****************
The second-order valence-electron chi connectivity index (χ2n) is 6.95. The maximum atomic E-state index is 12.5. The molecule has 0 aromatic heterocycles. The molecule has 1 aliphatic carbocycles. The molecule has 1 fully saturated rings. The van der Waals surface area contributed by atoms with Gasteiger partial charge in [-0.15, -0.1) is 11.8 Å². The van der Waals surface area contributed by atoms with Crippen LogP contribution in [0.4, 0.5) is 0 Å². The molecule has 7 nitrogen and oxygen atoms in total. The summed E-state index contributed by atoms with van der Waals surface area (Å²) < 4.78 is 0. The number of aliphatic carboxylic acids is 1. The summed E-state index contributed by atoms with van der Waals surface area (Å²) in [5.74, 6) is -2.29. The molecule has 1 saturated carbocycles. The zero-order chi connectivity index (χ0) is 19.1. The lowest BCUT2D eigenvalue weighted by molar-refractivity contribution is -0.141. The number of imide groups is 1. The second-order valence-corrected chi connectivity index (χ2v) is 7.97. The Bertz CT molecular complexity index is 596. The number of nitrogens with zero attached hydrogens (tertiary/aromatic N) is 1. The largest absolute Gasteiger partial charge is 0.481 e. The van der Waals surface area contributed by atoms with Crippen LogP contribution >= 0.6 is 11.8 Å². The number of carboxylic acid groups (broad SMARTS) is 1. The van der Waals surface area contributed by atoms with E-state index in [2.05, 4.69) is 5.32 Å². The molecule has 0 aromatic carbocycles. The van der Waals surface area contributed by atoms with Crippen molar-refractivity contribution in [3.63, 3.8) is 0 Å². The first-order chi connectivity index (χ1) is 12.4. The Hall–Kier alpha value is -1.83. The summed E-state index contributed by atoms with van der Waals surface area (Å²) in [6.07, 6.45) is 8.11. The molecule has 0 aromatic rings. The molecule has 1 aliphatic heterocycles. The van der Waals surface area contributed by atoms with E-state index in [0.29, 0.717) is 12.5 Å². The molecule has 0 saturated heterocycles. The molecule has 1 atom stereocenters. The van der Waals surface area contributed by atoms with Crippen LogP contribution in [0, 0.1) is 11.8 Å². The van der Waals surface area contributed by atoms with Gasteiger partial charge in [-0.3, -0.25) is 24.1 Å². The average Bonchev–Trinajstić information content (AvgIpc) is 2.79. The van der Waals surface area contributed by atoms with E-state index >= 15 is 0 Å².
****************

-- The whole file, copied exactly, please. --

The second-order valence-electron chi connectivity index (χ2n) is 6.95. The maximum atomic E-state index is 12.5. The molecule has 0 aromatic heterocycles. The molecule has 1 aliphatic carbocycles. The molecule has 1 fully saturated rings. The van der Waals surface area contributed by atoms with Gasteiger partial charge in [-0.15, -0.1) is 11.8 Å². The van der Waals surface area contributed by atoms with Crippen LogP contribution in [0.4, 0.5) is 0 Å². The molecule has 7 nitrogen and oxygen atoms in total. The summed E-state index contributed by atoms with van der Waals surface area (Å²) < 4.78 is 0. The number of aliphatic carboxylic acids is 1. The summed E-state index contributed by atoms with van der Waals surface area (Å²) in [5.74, 6) is -2.29. The molecule has 1 saturated carbocycles. The zero-order chi connectivity index (χ0) is 19.1. The lowest BCUT2D eigenvalue weighted by molar-refractivity contribution is -0.141. The number of imide groups is 1. The second-order valence-corrected chi connectivity index (χ2v) is 7.97. The Bertz CT molecular complexity index is 596. The number of nitrogens with zero attached hydrogens (tertiary/aromatic N) is 1. The largest absolute Gasteiger partial charge is 0.481 e. The van der Waals surface area contributed by atoms with Crippen LogP contribution >= 0.6 is 11.8 Å². The number of carboxylic acid groups (broad SMARTS) is 1. The van der Waals surface area contributed by atoms with E-state index in [2.05, 4.69) is 5.32 Å². The molecule has 0 aromatic carbocycles. The van der Waals surface area contributed by atoms with Crippen molar-refractivity contribution in [3.63, 3.8) is 0 Å². The first-order chi connectivity index (χ1) is 12.4. The Hall–Kier alpha value is -1.83. The summed E-state index contributed by atoms with van der Waals surface area (Å²) in [6.07, 6.45) is 8.11. The molecule has 0 aromatic rings. The molecule has 1 aliphatic heterocycles. The van der Waals surface area contributed by atoms with E-state index in [0.29, 0.717) is 12.5 Å². The molecule has 0 saturated heterocycles. The molecule has 1 atom stereocenters. The van der Waals surface area contributed by atoms with Crippen LogP contribution in [0, 0.1) is 11.8 Å². The van der Waals surface area contributed by atoms with Gasteiger partial charge in [-0.3, -0.25) is 24.1 Å². The average Bonchev–Trinajstić information content (AvgIpc) is 2.79. The van der Waals surface area contributed by atoms with E-state index >= 15 is 0 Å².